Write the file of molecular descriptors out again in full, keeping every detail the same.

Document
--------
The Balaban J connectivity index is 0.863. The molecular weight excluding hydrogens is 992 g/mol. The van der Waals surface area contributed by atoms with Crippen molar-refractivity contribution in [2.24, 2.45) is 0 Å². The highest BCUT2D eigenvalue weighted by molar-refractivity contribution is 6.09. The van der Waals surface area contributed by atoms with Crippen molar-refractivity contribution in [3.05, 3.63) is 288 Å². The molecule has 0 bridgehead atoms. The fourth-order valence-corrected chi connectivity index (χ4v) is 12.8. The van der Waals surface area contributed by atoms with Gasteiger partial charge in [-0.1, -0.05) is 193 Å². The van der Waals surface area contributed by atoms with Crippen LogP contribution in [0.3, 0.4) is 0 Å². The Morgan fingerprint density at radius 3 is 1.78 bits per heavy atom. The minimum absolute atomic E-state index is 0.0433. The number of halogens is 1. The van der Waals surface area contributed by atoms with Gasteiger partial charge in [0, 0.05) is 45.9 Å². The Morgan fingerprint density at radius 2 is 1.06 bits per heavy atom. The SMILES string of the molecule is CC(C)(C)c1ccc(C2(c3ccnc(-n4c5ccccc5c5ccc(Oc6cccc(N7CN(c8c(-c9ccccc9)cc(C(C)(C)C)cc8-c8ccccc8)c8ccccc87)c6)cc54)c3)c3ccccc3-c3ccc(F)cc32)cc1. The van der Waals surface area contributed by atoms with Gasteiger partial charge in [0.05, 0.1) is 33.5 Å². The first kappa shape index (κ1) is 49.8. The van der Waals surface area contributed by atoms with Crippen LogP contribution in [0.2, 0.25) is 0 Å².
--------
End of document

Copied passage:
The Balaban J connectivity index is 0.863. The molecular weight excluding hydrogens is 992 g/mol. The van der Waals surface area contributed by atoms with Crippen molar-refractivity contribution in [2.24, 2.45) is 0 Å². The highest BCUT2D eigenvalue weighted by molar-refractivity contribution is 6.09. The van der Waals surface area contributed by atoms with Crippen molar-refractivity contribution in [3.05, 3.63) is 288 Å². The molecule has 0 bridgehead atoms. The fourth-order valence-corrected chi connectivity index (χ4v) is 12.8. The van der Waals surface area contributed by atoms with Gasteiger partial charge in [-0.1, -0.05) is 193 Å². The van der Waals surface area contributed by atoms with Crippen LogP contribution in [0.3, 0.4) is 0 Å². The Morgan fingerprint density at radius 3 is 1.78 bits per heavy atom. The minimum absolute atomic E-state index is 0.0433. The number of halogens is 1. The van der Waals surface area contributed by atoms with Gasteiger partial charge in [0, 0.05) is 45.9 Å². The Morgan fingerprint density at radius 2 is 1.06 bits per heavy atom. The SMILES string of the molecule is CC(C)(C)c1ccc(C2(c3ccnc(-n4c5ccccc5c5ccc(Oc6cccc(N7CN(c8c(-c9ccccc9)cc(C(C)(C)C)cc8-c8ccccc8)c8ccccc87)c6)cc54)c3)c3ccccc3-c3ccc(F)cc32)cc1. The van der Waals surface area contributed by atoms with Gasteiger partial charge in [0.05, 0.1) is 33.5 Å². The first kappa shape index (κ1) is 49.8. The van der Waals surface area contributed by atoms with Crippen LogP contribution in [0.2, 0.25) is 0 Å².